Over the black matrices (or wiring patterns also acting as black matrices) 71 to 74, further provided is an interlayer insulating film 75. The interlayer insulating film 75 may be made of a silicon oxide film, a silicon nitride film, a silicon oxynitride film, an organic resin film or a laminate of those films. The interlayer insulating film 75 functions later as the dielectric for subsidiary capacitance.

Through the interlayer insulating film 75, formed is a contact hole, in which is formed a pixel electrode 76 of ITO. In the pixel matrix circuit, the black matrix 74 and the pixel electrode 76 produce subsidiary capacitance 77.

FIG. 21 shows one embodiment of the positioning of black matrices in the pixel matrix circuit. In the embodiment of FIG. 21, a black matrix 78 is positioned to overlap with the structure of FIG. 14A. In FIG. 21, the thick line 79 is a pixel electrode, and 80 is a contact part at which the p* electrode 79 is contacted with the underlying drain electrode.

The black matrix 78 basically covers the other wiring patterns and TFT, while having opening windows only in the image-displaying region 81 and the contact part 80. For transmission-type liquid crystal display devices such as that illustrated in this Embodiment, the most important matter is to reduce the area that is occupied by the black matrices to thereby broaden the area of the image-displaying g region 81 (that is, to increase the aperture of the device).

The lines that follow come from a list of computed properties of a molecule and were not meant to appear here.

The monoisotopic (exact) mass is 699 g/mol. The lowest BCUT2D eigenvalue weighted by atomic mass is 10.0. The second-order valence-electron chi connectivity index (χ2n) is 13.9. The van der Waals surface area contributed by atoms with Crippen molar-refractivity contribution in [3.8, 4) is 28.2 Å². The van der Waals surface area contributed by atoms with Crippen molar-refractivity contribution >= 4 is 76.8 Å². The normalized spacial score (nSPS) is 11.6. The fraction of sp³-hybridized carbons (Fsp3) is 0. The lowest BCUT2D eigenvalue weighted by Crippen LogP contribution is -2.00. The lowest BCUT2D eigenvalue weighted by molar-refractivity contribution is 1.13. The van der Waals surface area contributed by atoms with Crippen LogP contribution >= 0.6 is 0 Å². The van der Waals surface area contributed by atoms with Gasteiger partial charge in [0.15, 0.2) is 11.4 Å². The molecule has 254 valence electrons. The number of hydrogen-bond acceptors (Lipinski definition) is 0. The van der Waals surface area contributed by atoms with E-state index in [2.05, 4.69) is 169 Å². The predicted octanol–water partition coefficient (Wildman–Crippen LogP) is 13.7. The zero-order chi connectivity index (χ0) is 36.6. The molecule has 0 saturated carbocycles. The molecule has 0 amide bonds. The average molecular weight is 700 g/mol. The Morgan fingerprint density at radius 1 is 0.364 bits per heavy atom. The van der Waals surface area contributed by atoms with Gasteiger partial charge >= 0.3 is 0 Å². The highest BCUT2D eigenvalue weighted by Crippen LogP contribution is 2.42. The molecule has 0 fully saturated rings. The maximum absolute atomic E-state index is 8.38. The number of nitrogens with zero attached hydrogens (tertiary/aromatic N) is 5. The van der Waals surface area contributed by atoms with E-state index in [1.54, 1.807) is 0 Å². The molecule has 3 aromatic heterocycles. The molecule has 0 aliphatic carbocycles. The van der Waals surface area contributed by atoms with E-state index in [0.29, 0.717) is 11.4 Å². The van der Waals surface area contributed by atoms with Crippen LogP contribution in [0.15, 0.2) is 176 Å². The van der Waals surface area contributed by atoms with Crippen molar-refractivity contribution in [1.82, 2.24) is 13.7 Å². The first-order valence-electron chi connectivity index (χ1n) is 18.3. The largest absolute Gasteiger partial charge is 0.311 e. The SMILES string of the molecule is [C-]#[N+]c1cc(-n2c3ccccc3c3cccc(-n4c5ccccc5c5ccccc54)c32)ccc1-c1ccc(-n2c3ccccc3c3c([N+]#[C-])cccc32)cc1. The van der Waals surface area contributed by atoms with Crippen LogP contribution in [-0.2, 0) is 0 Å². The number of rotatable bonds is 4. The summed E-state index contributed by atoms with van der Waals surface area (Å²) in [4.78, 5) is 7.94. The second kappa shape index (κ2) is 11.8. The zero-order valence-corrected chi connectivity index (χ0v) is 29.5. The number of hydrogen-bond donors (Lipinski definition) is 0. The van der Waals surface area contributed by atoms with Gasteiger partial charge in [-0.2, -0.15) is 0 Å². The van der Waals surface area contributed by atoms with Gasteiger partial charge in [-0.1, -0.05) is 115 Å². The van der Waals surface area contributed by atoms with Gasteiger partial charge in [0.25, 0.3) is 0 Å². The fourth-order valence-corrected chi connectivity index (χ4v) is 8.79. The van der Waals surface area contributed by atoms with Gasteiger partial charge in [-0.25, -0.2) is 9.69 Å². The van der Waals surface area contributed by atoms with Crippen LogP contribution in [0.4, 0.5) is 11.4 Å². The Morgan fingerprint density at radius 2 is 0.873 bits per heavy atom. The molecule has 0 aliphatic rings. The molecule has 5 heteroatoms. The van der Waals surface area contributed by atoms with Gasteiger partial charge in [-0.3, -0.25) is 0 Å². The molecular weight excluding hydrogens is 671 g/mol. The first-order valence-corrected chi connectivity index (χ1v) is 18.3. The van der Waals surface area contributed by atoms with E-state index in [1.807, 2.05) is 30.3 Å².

This Embodiment is not limited to only the structure illustrated in the drawings. Producers may select the optimum structure in combination with any of the TFT structures of Embodiments 1 to 4, while taking the advantages of those structures of Embodiments 1 to 4 into consideration, for designing the intended circuits. This Embodiment may be combined with any structures of all other Embodiments.

Embodiment 17

This is to demonstrate still another embodiment of producing an active matrix substrate, in which the TFT structure differs from that illustrated in Embodiment 10. Herein referred to is FIG. 22.

The most important point in the structure of FIG. 22 is that the uppermost part of each semiconductor layer (in source/drain regions) is a first conductive layer (n+ region or p++ region), and that each conductive layer is covered with a protective film 55 and an interlayer insulating film 56, and is electrically connected with lead electrodes 81 to 85.

To produce the illustrated structure, channel etching to give the channel-forming regions is performed via resist masks. After the channel etching in that manner, the protective film 55 and the interlayer insulating film 56 are formed over the conductive layers, and thereafter the lead electrodes 81 to 85 are formed.

In the structure of this Embodiment, the lead electrodes (these function as source/drain electrodes or as rounding wires) 81 to 85 are spaced from the gate electrode by the interlayer insulating film 56. Accordingly, in this structure, the parasitic capacitance between the source/drain electrodes and the gate electrode can be much more reduced. More effectively, the interlayer insulating film 56 is made from an organic resin material having a small dielectric constant.

The structure of this Embodiment is applicable to TFT of Embodiments 1 to 4. Needless-to-say, it can be combined with any structures of all other Embodiments. This Embodiment is not limited to only the structure illustrated in the drawings. Producers may select the optimum structure in combination with any of the TFT structures of Embodiments 1 to 4, while taking the advantages of those structures of Embodiments 1 to 4 into consideration, for designing the intended circuits.

Embodiment 18